The fallback plan is to play basketball overseas.
But Steve Tchiengang doesn't even want to think about that. In fact, as far as he’s concerned, it’s not an option at all right now.
The former Vanderbilt player's sights are set on the big fish — the NBA.
“That’s always been my dream and I don’t like to settle for less,” Tchiengang said. “So I’m going for the big leagues and I know I have everything that is expected to make it. It’s just a matter of getting an opportunity to showcase what I have and can bring to a team.”
While former Commodores Festus Ezeli, John Jenkins and Jeffery Taylor were expected to be drafted Thursday night, they weren’t they only ones auditioning for NBA teams.
The other half of Vanderbilt’s top six players from the 2011-12 season — Lance Goulbourne, Brad Tinsley and Tchiengang — hope to extend their basketball careers and make a living in the process.
Goulbourne has received two offers, including one from the Denver Nuggets, to play in the NBA’s summer league, which runs July 13-22 in Las Vegas. The 6-foot-8, 225-pound forward plans to wait until after the draft to weigh his options and sign with the best offer.
Performing well enough with a summer league team could earn him an invite to training camp or a spot in the NBA Development League.
Goulbourne was back in Nashville on Thursday, along with former Vanderbilt forward Andre Walker, to watch the NBA draft with Taylor and his family. Since graduating in May, Goulbourne, a native of Brooklyn, N.Y., has spent most of his time training in Nashville but had a workout with the Oklahoma City Thunder and a group workout in Santa Barbara, Calif.
“When I heard the news that a team wanted me to play for them I was very excited,” Goulbourne said. “I figured I had an uphill battle to climb with the type of career I had in college. Anything that’s given to me, I’m going to try to take as best advantage of it as I can. It’s very exciting. I really can’t wait to get out there and show what I’ve got.”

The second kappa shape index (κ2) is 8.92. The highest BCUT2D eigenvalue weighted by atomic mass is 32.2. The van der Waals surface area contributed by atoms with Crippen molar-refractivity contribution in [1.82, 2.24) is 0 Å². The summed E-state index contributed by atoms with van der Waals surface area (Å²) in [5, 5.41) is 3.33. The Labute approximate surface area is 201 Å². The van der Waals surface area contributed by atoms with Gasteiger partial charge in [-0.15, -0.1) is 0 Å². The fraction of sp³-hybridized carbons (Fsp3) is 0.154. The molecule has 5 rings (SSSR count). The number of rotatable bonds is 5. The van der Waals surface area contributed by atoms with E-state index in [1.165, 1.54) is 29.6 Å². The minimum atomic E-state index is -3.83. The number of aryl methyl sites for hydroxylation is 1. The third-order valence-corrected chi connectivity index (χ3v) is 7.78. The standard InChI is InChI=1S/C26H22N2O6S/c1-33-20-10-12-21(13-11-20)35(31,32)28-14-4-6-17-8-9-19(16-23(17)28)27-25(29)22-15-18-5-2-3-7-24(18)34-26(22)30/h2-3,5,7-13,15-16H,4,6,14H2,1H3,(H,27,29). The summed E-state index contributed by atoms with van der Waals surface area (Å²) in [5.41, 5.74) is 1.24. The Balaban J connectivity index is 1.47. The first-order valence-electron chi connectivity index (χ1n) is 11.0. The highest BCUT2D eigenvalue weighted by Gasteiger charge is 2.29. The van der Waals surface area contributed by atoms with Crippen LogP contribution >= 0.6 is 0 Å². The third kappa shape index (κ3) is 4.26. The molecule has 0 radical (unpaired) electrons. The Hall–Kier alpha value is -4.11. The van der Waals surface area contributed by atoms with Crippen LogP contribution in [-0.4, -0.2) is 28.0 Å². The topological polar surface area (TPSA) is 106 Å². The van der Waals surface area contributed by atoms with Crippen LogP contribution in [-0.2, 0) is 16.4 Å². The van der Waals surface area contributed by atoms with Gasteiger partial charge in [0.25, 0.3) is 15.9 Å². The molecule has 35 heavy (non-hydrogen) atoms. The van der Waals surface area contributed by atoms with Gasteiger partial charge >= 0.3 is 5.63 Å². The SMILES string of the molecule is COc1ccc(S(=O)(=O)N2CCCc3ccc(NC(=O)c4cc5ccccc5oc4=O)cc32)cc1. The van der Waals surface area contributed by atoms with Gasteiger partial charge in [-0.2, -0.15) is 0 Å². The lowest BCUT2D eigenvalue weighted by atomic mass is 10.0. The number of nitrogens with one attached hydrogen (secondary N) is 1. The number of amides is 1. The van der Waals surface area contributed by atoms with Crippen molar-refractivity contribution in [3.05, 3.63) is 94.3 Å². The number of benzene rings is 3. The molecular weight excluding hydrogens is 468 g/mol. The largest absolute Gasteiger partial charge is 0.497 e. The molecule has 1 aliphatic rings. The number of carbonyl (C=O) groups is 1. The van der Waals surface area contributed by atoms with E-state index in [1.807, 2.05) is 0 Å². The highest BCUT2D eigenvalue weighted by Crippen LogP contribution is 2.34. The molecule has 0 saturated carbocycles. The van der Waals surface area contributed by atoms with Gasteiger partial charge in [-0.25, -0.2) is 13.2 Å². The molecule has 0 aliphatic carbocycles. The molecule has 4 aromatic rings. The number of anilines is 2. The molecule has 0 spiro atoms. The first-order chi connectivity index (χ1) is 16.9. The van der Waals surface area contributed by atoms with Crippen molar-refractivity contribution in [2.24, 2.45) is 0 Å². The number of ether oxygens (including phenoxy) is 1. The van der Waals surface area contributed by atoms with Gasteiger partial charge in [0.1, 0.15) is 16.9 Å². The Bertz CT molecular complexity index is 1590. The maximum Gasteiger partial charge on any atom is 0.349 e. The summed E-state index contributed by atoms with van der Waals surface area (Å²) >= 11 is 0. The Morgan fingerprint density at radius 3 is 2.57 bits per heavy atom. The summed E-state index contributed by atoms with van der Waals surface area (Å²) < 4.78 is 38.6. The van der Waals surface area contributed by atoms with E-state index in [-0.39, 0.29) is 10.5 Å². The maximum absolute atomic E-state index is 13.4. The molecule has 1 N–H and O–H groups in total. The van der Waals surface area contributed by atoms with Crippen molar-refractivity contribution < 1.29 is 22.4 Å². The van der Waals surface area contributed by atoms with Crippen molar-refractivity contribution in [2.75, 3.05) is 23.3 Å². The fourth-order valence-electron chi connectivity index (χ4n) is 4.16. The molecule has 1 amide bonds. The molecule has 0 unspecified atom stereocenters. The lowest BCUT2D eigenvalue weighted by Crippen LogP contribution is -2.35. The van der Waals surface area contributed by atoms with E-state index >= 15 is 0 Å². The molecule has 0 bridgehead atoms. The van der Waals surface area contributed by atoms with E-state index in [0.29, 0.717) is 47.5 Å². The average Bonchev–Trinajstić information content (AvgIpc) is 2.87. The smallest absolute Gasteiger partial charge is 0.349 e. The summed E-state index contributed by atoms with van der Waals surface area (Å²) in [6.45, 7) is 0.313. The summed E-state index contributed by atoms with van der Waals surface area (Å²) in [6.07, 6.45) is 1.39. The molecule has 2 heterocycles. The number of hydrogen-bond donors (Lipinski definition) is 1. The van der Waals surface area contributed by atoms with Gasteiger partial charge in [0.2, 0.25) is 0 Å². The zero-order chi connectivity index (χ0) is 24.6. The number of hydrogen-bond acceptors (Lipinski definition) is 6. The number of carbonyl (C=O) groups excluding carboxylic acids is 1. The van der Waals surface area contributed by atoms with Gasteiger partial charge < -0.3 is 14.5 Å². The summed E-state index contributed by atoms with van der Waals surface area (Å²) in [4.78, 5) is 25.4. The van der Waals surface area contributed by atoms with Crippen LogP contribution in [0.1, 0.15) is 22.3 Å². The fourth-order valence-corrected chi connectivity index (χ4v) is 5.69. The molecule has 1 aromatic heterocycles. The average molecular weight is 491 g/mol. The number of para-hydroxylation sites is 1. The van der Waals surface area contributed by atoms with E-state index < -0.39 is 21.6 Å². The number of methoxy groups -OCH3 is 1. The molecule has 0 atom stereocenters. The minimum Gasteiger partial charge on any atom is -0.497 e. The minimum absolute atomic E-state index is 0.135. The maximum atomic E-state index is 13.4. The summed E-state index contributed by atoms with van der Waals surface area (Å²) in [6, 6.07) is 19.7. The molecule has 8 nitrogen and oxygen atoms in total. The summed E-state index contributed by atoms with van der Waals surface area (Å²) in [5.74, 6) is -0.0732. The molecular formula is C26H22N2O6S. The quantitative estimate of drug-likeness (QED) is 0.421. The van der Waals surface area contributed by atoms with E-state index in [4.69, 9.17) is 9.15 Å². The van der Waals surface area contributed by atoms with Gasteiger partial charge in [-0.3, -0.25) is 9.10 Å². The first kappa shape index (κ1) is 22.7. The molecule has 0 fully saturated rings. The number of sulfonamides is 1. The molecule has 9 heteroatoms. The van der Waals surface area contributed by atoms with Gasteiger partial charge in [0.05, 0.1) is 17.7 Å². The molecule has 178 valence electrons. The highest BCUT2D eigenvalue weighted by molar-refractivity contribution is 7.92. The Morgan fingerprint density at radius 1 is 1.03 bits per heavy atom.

While Goulbourne struggled to be a consistent scoring threat — he averaged 6.1 points in his career — he was arguably the team’s second-best defender behind Taylor. His huge wingspan and athletic ability posed problems for opposing guards and forwards and aided him on the glass.
Goulbourne led the Commodores in rebounding the last two seasons and his 623 rebounds sit just outside the top 10 in school history. As a junior, he grabbed 17 rebounds against LSU — the most in Kevin Stallings’ 13 years as coach.
“My rebounding is pretty instinctive so there’s not really much you can do to improve that,” Goulbourne said. “I’d play a [small forward] in the NBA if I was so lucky to make it. I just need to improve my jump shooting, getting it back to being consistent like it was when I was younger. I need to get my ball-handling tight and be more aggressive.
“Mentally, I’m prepared for whatever comes my way. I’ll be excited with any situation I’m in.”
Tinsley, a 6-foot-3 point guard, told Goulbourne last week that playing overseas is more likely. Tinsley, who could not be reached for comment, ranks second all-time in assists with 482 and has the only triple-double in school history.
After graduating last month, Tchiengang returned to Houston, where the Cameroon native moved in 2004. The 6-foot-9 forward is trying to lose his weight — he’s up to 250 pounds — and stay in basketball shape. He frequents the John Lucas Skills Academy twice a day, six days a week.
He recently had a workout with the Houston Rockets and his agent has talked to several NBA teams. He could get a phone call about playing on a NBA summer league team as early as Thursday night.
In 126 games, including 30 starts, Tchiengang averaged 3.8 points and shot 43.6 percent from the field. Though he struggled from behind the arc as a senior (6-of-22), the Commodores’ sixth man was good for the occasional 3-pointer for much of his career, shooting 35.4 percent (45-of-127).
“I think I have some skills that have always been underrated,” he said. “I can stretch the court. I have some low-post moves and also can knock those mid-range [jumpers] on a pick and roll. Stuff like that I didn’t quite put at use at Vanderbilt because I had a different role for the team and I just kind of embraced that role.
“But what I think I bring to an NBA team is toughness, fearlessness ... and be a selfless guy.”